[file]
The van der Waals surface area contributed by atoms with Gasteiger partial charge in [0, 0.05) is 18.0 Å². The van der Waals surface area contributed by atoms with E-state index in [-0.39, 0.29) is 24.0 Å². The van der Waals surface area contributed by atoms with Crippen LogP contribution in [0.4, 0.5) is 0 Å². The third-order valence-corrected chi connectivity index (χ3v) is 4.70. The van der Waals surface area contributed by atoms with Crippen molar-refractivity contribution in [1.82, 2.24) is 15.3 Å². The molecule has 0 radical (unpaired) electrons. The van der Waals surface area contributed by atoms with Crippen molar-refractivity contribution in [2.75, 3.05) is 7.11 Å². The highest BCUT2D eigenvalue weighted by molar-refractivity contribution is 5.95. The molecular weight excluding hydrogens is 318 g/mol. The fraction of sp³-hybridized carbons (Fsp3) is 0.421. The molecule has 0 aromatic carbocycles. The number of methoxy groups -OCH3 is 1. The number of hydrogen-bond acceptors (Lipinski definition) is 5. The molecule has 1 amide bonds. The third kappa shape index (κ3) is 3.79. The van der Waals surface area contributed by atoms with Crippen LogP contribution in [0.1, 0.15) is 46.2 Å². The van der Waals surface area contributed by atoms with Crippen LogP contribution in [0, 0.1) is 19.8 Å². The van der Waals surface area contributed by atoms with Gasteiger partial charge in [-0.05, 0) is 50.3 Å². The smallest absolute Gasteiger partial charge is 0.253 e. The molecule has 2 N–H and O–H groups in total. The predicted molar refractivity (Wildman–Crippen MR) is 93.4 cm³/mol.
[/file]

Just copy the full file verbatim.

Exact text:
The van der Waals surface area contributed by atoms with Gasteiger partial charge in [0, 0.05) is 18.0 Å². The van der Waals surface area contributed by atoms with E-state index in [-0.39, 0.29) is 24.0 Å². The van der Waals surface area contributed by atoms with Crippen LogP contribution in [0.4, 0.5) is 0 Å². The third-order valence-corrected chi connectivity index (χ3v) is 4.70. The van der Waals surface area contributed by atoms with Crippen molar-refractivity contribution in [1.82, 2.24) is 15.3 Å². The molecule has 0 radical (unpaired) electrons. The van der Waals surface area contributed by atoms with Crippen molar-refractivity contribution in [2.75, 3.05) is 7.11 Å². The highest BCUT2D eigenvalue weighted by molar-refractivity contribution is 5.95. The molecular weight excluding hydrogens is 318 g/mol. The fraction of sp³-hybridized carbons (Fsp3) is 0.421. The molecule has 0 aromatic carbocycles. The number of methoxy groups -OCH3 is 1. The number of hydrogen-bond acceptors (Lipinski definition) is 5. The molecule has 1 amide bonds. The third kappa shape index (κ3) is 3.79. The van der Waals surface area contributed by atoms with Crippen LogP contribution in [0.1, 0.15) is 46.2 Å². The van der Waals surface area contributed by atoms with Crippen LogP contribution in [0, 0.1) is 19.8 Å². The van der Waals surface area contributed by atoms with Gasteiger partial charge in [-0.05, 0) is 50.3 Å². The smallest absolute Gasteiger partial charge is 0.253 e. The molecule has 2 N–H and O–H groups in total. The predicted molar refractivity (Wildman–Crippen MR) is 93.4 cm³/mol.